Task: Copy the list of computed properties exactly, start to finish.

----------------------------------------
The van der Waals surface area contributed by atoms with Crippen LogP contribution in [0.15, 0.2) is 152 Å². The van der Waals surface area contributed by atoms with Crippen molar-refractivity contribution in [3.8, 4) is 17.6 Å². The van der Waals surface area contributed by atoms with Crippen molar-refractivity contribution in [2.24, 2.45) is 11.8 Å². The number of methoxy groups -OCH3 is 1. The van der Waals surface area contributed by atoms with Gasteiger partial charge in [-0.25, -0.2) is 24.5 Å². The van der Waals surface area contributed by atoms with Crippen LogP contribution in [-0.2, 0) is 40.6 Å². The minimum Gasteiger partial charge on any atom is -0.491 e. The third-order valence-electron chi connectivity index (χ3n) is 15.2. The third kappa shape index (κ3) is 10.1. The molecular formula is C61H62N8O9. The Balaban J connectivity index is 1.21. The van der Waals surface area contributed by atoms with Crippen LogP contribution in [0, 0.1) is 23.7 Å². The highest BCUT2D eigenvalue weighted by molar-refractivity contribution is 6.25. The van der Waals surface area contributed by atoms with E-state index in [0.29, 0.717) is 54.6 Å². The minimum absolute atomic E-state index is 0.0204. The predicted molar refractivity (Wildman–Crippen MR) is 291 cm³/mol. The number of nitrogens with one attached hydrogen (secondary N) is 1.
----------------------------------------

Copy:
The van der Waals surface area contributed by atoms with Crippen LogP contribution in [0.15, 0.2) is 152 Å². The van der Waals surface area contributed by atoms with Crippen molar-refractivity contribution in [3.8, 4) is 17.6 Å². The van der Waals surface area contributed by atoms with Crippen molar-refractivity contribution in [2.24, 2.45) is 11.8 Å². The number of methoxy groups -OCH3 is 1. The van der Waals surface area contributed by atoms with Gasteiger partial charge in [-0.25, -0.2) is 24.5 Å². The van der Waals surface area contributed by atoms with Crippen LogP contribution in [-0.2, 0) is 40.6 Å². The minimum Gasteiger partial charge on any atom is -0.491 e. The third-order valence-electron chi connectivity index (χ3n) is 15.2. The third kappa shape index (κ3) is 10.1. The molecular formula is C61H62N8O9. The Balaban J connectivity index is 1.21. The van der Waals surface area contributed by atoms with Crippen LogP contribution in [0, 0.1) is 23.7 Å². The highest BCUT2D eigenvalue weighted by molar-refractivity contribution is 6.25. The van der Waals surface area contributed by atoms with E-state index in [0.29, 0.717) is 54.6 Å². The minimum absolute atomic E-state index is 0.0204. The predicted molar refractivity (Wildman–Crippen MR) is 291 cm³/mol. The number of nitrogens with one attached hydrogen (secondary N) is 1.